Pliska - 100 years of archaeological excavations
R. Rashev, Ya. Dimitrov

III. The legacy of Pliska

    5. Roads, pavements, underground passages

Even as early as K. Skorpil noticed barely distinguishable depressions left from former roads which led from the gates of the stone fortress towards the exits of the earthen rampart. Signs of such road remain today before the eastern and the western exit of the rampart. These roads had no durable pavement. Such pavement was not found even along the routes between the palace and the gates save for the section near the southern gate, where a part of a stone-paved path leading towards the centre of the Inner town was found. Such (stone) pavement covered the passages at the gates judging from the cart ruts there. The stone pavement at the passage at the southern gate of the Citadel extended inwards and outwards in the form of broad stone paths leading towards the Throne palace and the Palace church. Impressive is the road between the stone fortress and the Large basilica. Extending at 1.3 km in straight line it was covered by crudely formed large stones and was intended for pedestrians only. Its ceremonial-cultic function is obvious. Densely paved with stone plates or with bricks were only the free spaces in the Citadel and the square between the southern wall of the Citadel, the Palace Church and the Throne Palace.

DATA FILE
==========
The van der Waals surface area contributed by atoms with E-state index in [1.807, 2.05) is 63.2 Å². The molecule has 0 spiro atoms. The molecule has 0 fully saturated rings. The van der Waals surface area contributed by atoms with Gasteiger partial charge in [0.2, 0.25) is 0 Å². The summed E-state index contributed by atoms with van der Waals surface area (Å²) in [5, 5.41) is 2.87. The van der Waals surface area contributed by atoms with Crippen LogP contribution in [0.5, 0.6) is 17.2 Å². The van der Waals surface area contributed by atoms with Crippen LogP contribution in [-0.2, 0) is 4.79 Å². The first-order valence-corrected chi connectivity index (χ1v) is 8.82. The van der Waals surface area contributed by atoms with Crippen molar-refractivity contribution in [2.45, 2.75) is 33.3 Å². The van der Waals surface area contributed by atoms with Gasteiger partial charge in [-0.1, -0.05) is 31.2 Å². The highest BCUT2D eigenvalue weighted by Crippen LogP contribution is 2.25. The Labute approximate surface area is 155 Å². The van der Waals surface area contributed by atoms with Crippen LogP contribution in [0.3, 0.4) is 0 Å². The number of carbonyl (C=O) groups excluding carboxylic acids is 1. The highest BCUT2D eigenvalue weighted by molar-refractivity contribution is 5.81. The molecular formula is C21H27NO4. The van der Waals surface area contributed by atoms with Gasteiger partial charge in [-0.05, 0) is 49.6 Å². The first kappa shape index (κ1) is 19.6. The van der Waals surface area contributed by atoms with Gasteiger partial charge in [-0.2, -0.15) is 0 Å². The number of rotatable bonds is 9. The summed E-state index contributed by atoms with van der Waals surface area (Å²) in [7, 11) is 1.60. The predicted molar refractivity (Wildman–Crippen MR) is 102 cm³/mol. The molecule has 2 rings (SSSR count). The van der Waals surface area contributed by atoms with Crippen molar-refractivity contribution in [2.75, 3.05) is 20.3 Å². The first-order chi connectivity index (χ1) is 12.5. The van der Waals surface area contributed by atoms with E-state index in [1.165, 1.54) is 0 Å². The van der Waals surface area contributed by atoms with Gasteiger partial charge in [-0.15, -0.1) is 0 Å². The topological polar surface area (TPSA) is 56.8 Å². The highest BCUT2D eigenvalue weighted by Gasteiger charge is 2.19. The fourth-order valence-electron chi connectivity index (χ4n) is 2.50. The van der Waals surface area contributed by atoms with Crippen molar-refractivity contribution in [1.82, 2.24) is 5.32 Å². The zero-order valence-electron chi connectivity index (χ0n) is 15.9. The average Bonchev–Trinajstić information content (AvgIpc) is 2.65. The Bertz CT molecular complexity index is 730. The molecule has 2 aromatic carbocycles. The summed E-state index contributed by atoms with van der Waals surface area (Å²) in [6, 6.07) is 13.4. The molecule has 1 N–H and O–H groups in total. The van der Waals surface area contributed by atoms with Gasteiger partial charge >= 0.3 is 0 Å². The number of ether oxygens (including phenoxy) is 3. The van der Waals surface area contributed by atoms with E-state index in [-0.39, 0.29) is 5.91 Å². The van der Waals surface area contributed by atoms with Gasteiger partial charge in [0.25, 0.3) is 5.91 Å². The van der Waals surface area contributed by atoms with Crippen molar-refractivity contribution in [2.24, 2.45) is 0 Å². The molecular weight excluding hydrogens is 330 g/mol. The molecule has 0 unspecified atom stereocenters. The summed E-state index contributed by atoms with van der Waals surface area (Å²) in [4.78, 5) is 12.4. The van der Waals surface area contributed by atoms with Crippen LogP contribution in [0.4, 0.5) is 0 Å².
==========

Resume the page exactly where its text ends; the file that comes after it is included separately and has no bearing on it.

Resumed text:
Secret underground passage of the Krum's Palace
Secret underground passage exiting at the foundations of the western fortress wall
AKuzev, p. 81
Entrance to a secret underground passage in the living quarters of the palace
SVaklinov, p. 64
The secret underground passages are one of the main characteristics of the Palace centre of Pliska. They represented 1 m wide and 1.8-2 m high trenches paved with bricks and panelled with wood. They were built in two stages and are entirely connected with the stone buildings construction. The passages of the first stage connected the Krumís Palace and later Ė the pagan temple to the north of it with some yet to be identified, but certainly distant, points. The passages of the second stage served buildings in the Citadel, leading to the north and to the south of them. One of the southern galleries crossed throught a specially arched passage through the foundations of the southern wall of the Citadel and of the fortress wall and appeared at the surface some 500 m from its beginning. The entrance shafts-staircases of several underground passages have been found but their exit points beyond the fortress walls are unknown.